Autonomy among more “resilient” individuals with Mild Cognitive Impairment (MCI) appears to be higher than among “non-resilient” individuals. Outcomes were measured in terms of independence, measured by performance of basic activities of daily living (ADL), instrumental activities of daily living (IADL) and Health-Related Quality of Life (HRQoL).
Clement-Carbonell, V. Ferrer-Cascales, R. [and] Ruiz-Robledillo, N. [et al] (2019). Differences in autonomy and health-related quality of life between resilient and non-resilient individuals with mild cognitive impairment. International Journal of Environmental Research and Public Health. June 30th 2019; 16(13). E2317.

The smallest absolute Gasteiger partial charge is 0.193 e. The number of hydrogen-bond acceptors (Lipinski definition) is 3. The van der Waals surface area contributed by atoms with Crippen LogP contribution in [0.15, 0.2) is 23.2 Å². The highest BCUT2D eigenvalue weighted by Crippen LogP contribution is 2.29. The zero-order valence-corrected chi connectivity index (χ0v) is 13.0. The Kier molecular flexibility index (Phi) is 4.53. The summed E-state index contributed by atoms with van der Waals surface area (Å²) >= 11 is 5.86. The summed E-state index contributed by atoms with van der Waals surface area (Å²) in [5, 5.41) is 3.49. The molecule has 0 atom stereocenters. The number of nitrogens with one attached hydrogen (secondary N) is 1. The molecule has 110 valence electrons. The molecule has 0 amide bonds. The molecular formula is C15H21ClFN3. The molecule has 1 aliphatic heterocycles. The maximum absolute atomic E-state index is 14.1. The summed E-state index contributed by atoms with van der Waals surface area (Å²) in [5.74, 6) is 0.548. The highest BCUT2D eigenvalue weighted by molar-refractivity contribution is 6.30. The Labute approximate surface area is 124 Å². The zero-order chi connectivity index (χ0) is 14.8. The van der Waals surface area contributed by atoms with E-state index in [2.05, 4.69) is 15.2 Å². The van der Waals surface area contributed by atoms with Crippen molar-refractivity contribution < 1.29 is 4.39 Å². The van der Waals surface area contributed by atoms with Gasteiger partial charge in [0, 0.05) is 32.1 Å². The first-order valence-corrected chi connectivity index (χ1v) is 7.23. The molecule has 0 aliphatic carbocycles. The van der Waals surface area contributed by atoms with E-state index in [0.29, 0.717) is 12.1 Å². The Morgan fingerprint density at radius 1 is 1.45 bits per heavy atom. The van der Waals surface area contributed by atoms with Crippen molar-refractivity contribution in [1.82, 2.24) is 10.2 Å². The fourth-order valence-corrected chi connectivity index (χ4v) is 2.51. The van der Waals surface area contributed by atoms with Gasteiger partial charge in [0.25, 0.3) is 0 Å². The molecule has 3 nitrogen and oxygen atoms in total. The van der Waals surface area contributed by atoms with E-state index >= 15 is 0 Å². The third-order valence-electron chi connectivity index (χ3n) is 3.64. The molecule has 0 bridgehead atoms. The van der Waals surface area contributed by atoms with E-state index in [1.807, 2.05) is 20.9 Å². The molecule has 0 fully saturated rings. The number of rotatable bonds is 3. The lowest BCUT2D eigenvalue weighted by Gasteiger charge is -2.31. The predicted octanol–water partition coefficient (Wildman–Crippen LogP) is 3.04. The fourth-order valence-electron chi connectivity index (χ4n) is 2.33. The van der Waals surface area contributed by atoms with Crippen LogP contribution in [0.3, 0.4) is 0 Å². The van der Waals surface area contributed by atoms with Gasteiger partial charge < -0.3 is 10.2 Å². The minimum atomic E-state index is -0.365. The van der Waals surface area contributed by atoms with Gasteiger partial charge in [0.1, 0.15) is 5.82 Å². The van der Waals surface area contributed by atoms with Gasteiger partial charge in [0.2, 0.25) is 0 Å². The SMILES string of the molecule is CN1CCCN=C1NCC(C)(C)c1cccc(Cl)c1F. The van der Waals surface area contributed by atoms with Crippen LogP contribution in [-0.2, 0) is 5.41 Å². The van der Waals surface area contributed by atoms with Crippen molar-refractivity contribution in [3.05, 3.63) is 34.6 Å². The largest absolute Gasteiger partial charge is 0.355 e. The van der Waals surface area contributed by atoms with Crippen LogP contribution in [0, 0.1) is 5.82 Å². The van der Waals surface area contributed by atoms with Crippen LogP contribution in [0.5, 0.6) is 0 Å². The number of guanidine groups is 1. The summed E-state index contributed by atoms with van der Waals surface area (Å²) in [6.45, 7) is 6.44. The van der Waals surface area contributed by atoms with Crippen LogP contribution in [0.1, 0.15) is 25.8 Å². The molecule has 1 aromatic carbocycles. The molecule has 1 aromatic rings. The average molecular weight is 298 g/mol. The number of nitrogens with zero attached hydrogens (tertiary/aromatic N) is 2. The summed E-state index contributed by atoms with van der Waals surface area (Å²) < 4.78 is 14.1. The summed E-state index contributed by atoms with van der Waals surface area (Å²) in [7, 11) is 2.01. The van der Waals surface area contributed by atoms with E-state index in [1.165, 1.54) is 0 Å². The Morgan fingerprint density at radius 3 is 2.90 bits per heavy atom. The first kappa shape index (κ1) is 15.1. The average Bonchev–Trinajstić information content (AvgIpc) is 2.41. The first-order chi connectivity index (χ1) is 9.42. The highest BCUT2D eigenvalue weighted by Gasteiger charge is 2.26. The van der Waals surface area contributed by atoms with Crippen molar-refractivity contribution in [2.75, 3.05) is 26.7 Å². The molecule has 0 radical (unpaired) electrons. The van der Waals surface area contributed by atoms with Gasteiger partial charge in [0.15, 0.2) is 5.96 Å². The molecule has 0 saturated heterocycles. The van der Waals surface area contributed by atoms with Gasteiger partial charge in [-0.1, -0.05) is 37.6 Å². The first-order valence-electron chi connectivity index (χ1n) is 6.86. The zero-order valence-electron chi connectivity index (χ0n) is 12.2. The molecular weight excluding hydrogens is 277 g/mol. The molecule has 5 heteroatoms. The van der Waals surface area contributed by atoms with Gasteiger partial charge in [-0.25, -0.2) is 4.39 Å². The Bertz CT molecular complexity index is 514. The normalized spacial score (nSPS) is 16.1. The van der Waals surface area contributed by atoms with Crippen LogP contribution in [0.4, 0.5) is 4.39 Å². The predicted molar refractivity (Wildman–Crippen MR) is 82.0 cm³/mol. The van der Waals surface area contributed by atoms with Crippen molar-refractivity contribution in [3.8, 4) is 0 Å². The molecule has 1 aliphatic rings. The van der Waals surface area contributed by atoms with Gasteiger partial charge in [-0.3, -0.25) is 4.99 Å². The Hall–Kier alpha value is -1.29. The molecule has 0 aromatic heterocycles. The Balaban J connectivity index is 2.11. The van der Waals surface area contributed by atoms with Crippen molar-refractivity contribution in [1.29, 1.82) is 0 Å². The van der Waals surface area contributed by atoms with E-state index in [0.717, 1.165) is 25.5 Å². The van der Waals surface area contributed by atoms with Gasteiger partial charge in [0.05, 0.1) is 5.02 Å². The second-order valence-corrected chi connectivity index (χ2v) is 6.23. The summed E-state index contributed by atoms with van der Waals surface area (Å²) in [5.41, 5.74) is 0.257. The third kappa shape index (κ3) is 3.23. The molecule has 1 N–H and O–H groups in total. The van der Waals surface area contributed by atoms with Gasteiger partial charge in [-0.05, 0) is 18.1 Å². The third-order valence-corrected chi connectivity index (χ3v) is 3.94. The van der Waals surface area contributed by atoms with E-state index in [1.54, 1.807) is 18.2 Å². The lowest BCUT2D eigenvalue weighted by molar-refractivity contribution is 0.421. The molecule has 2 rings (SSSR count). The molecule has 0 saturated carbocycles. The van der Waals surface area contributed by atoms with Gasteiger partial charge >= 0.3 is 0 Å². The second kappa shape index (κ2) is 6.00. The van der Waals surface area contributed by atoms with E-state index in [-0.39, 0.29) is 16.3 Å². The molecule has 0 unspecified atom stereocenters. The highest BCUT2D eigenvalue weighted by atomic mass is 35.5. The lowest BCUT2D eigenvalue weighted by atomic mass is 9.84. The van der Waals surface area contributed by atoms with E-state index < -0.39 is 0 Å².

Regarding the observed association between marital status and the risk of developing dementia:
“Being married is associated with reduced risk of dementia than widowed and lifelong single people, who are also underdiagnosed in routine clinical practice. Dementia prevention in unmarried people should focus on education and physical health and should consider the possible effect of social engagement as a modifiable risk factor”.
Sommerlad, A. Ruegger, J. [and] Singh-Manoux, A. [et al] (2018). Marriage and risk of dementia: systematic review and meta-analysis of observational studies. Journal of Neurology, Neurosurgery and Psychiatry. March 2018; 89(3): 231-238.